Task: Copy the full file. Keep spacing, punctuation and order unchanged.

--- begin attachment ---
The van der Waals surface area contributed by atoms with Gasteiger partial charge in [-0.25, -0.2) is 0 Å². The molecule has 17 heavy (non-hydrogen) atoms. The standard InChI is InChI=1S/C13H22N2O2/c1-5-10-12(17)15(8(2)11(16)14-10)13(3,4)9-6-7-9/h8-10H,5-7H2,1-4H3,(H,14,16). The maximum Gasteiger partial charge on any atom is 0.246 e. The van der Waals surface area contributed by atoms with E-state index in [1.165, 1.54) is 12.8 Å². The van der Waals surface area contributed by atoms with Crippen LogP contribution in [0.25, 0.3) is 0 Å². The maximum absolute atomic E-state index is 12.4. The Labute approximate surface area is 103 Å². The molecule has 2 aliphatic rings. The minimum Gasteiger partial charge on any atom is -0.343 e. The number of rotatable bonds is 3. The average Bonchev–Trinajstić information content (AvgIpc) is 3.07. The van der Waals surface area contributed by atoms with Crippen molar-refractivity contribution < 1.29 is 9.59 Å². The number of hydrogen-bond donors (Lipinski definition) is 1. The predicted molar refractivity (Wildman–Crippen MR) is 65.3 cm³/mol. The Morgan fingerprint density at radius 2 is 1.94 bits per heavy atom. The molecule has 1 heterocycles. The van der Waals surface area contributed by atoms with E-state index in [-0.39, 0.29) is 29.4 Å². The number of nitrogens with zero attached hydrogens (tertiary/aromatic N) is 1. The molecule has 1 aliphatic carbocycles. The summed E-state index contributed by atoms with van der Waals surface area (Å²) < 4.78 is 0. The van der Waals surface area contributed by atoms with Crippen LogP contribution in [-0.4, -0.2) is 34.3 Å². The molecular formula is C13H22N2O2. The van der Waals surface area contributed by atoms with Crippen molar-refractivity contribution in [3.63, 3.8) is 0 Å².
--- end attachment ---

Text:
The van der Waals surface area contributed by atoms with Gasteiger partial charge in [-0.25, -0.2) is 0 Å². The molecule has 17 heavy (non-hydrogen) atoms. The standard InChI is InChI=1S/C13H22N2O2/c1-5-10-12(17)15(8(2)11(16)14-10)13(3,4)9-6-7-9/h8-10H,5-7H2,1-4H3,(H,14,16). The maximum Gasteiger partial charge on any atom is 0.246 e. The van der Waals surface area contributed by atoms with E-state index in [1.165, 1.54) is 12.8 Å². The van der Waals surface area contributed by atoms with Crippen LogP contribution in [0.25, 0.3) is 0 Å². The maximum absolute atomic E-state index is 12.4. The Labute approximate surface area is 103 Å². The molecule has 2 aliphatic rings. The minimum Gasteiger partial charge on any atom is -0.343 e. The number of rotatable bonds is 3. The average Bonchev–Trinajstić information content (AvgIpc) is 3.07. The van der Waals surface area contributed by atoms with Crippen molar-refractivity contribution < 1.29 is 9.59 Å². The number of hydrogen-bond donors (Lipinski definition) is 1. The predicted molar refractivity (Wildman–Crippen MR) is 65.3 cm³/mol. The Morgan fingerprint density at radius 2 is 1.94 bits per heavy atom. The molecule has 1 heterocycles. The van der Waals surface area contributed by atoms with E-state index in [-0.39, 0.29) is 29.4 Å². The number of nitrogens with zero attached hydrogens (tertiary/aromatic N) is 1. The molecule has 1 aliphatic carbocycles. The summed E-state index contributed by atoms with van der Waals surface area (Å²) < 4.78 is 0. The van der Waals surface area contributed by atoms with Crippen LogP contribution in [-0.4, -0.2) is 34.3 Å². The molecular formula is C13H22N2O2. The van der Waals surface area contributed by atoms with Crippen molar-refractivity contribution in [3.63, 3.8) is 0 Å².